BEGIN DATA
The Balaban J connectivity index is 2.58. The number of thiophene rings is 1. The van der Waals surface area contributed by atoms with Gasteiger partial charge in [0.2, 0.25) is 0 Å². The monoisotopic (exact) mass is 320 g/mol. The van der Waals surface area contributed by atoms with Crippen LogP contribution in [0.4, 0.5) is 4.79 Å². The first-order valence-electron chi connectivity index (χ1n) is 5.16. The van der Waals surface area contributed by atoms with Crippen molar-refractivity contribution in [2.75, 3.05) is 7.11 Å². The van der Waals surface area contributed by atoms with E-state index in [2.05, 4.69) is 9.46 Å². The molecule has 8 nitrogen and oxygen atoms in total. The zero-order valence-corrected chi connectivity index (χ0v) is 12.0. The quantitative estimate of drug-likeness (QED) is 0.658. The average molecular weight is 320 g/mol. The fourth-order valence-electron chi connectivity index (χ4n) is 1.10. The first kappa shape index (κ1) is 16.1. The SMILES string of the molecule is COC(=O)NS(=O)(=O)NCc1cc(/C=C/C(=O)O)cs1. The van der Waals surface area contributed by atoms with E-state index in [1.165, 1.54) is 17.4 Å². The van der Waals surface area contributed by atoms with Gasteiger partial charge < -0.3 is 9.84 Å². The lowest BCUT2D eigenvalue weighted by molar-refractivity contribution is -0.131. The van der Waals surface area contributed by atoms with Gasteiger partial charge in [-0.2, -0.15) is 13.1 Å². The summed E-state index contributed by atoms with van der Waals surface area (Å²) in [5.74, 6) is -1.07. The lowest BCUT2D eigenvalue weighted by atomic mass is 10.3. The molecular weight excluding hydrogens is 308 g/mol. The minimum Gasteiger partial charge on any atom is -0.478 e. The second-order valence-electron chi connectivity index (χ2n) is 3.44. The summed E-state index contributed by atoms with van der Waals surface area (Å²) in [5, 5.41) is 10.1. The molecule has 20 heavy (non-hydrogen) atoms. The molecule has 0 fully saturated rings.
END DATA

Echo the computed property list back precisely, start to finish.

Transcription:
The Balaban J connectivity index is 2.58. The number of thiophene rings is 1. The van der Waals surface area contributed by atoms with Gasteiger partial charge in [0.2, 0.25) is 0 Å². The monoisotopic (exact) mass is 320 g/mol. The van der Waals surface area contributed by atoms with Crippen LogP contribution in [0.4, 0.5) is 4.79 Å². The first-order valence-electron chi connectivity index (χ1n) is 5.16. The van der Waals surface area contributed by atoms with Crippen molar-refractivity contribution in [2.75, 3.05) is 7.11 Å². The van der Waals surface area contributed by atoms with E-state index in [2.05, 4.69) is 9.46 Å². The molecule has 8 nitrogen and oxygen atoms in total. The zero-order valence-corrected chi connectivity index (χ0v) is 12.0. The quantitative estimate of drug-likeness (QED) is 0.658. The average molecular weight is 320 g/mol. The fourth-order valence-electron chi connectivity index (χ4n) is 1.10. The first kappa shape index (κ1) is 16.1. The SMILES string of the molecule is COC(=O)NS(=O)(=O)NCc1cc(/C=C/C(=O)O)cs1. The van der Waals surface area contributed by atoms with E-state index in [1.165, 1.54) is 17.4 Å². The van der Waals surface area contributed by atoms with Gasteiger partial charge < -0.3 is 9.84 Å². The lowest BCUT2D eigenvalue weighted by molar-refractivity contribution is -0.131. The van der Waals surface area contributed by atoms with Gasteiger partial charge in [-0.2, -0.15) is 13.1 Å². The summed E-state index contributed by atoms with van der Waals surface area (Å²) in [5.74, 6) is -1.07. The lowest BCUT2D eigenvalue weighted by atomic mass is 10.3. The molecular weight excluding hydrogens is 308 g/mol. The minimum Gasteiger partial charge on any atom is -0.478 e. The second-order valence-electron chi connectivity index (χ2n) is 3.44. The summed E-state index contributed by atoms with van der Waals surface area (Å²) in [5, 5.41) is 10.1. The molecule has 20 heavy (non-hydrogen) atoms. The molecule has 0 fully saturated rings.